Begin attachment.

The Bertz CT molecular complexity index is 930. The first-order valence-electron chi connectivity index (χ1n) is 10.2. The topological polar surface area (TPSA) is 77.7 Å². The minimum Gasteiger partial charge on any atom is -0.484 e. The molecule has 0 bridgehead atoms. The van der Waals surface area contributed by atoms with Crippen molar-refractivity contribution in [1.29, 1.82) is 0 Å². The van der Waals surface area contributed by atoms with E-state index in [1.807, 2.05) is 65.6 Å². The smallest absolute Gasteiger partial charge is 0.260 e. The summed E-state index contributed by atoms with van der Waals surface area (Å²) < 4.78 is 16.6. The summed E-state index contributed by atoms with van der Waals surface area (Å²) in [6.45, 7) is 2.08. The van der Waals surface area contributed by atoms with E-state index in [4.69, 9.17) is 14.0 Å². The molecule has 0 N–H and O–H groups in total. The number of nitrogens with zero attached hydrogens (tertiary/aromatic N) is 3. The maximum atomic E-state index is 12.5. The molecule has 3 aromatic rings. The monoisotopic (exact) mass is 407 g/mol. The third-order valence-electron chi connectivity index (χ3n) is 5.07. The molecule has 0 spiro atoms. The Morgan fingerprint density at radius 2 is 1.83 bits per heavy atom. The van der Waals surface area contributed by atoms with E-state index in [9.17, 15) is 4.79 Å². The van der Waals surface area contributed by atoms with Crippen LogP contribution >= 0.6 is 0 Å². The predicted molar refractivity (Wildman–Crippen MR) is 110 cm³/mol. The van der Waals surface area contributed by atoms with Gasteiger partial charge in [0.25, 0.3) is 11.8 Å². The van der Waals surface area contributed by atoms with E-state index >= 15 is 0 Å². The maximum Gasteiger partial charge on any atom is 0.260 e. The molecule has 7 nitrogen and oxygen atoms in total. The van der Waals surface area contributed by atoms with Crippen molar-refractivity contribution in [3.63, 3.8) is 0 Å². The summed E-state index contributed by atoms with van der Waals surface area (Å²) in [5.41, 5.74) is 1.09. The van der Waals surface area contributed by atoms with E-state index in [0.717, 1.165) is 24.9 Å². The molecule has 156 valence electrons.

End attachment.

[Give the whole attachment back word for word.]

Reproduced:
The Bertz CT molecular complexity index is 930. The first-order valence-electron chi connectivity index (χ1n) is 10.2. The topological polar surface area (TPSA) is 77.7 Å². The minimum Gasteiger partial charge on any atom is -0.484 e. The molecule has 0 bridgehead atoms. The van der Waals surface area contributed by atoms with Crippen molar-refractivity contribution in [1.29, 1.82) is 0 Å². The van der Waals surface area contributed by atoms with E-state index in [1.807, 2.05) is 65.6 Å². The smallest absolute Gasteiger partial charge is 0.260 e. The summed E-state index contributed by atoms with van der Waals surface area (Å²) < 4.78 is 16.6. The summed E-state index contributed by atoms with van der Waals surface area (Å²) in [6.45, 7) is 2.08. The van der Waals surface area contributed by atoms with E-state index in [4.69, 9.17) is 14.0 Å². The molecule has 0 N–H and O–H groups in total. The number of nitrogens with zero attached hydrogens (tertiary/aromatic N) is 3. The maximum atomic E-state index is 12.5. The molecule has 3 aromatic rings. The monoisotopic (exact) mass is 407 g/mol. The third-order valence-electron chi connectivity index (χ3n) is 5.07. The molecule has 0 spiro atoms. The Morgan fingerprint density at radius 2 is 1.83 bits per heavy atom. The van der Waals surface area contributed by atoms with E-state index in [9.17, 15) is 4.79 Å². The van der Waals surface area contributed by atoms with Crippen LogP contribution >= 0.6 is 0 Å². The predicted molar refractivity (Wildman–Crippen MR) is 110 cm³/mol. The van der Waals surface area contributed by atoms with Gasteiger partial charge in [0.25, 0.3) is 11.8 Å². The van der Waals surface area contributed by atoms with E-state index >= 15 is 0 Å². The maximum Gasteiger partial charge on any atom is 0.260 e. The molecule has 7 nitrogen and oxygen atoms in total. The van der Waals surface area contributed by atoms with Crippen molar-refractivity contribution in [3.63, 3.8) is 0 Å². The summed E-state index contributed by atoms with van der Waals surface area (Å²) in [5.41, 5.74) is 1.09. The van der Waals surface area contributed by atoms with E-state index in [0.717, 1.165) is 24.9 Å². The molecule has 156 valence electrons.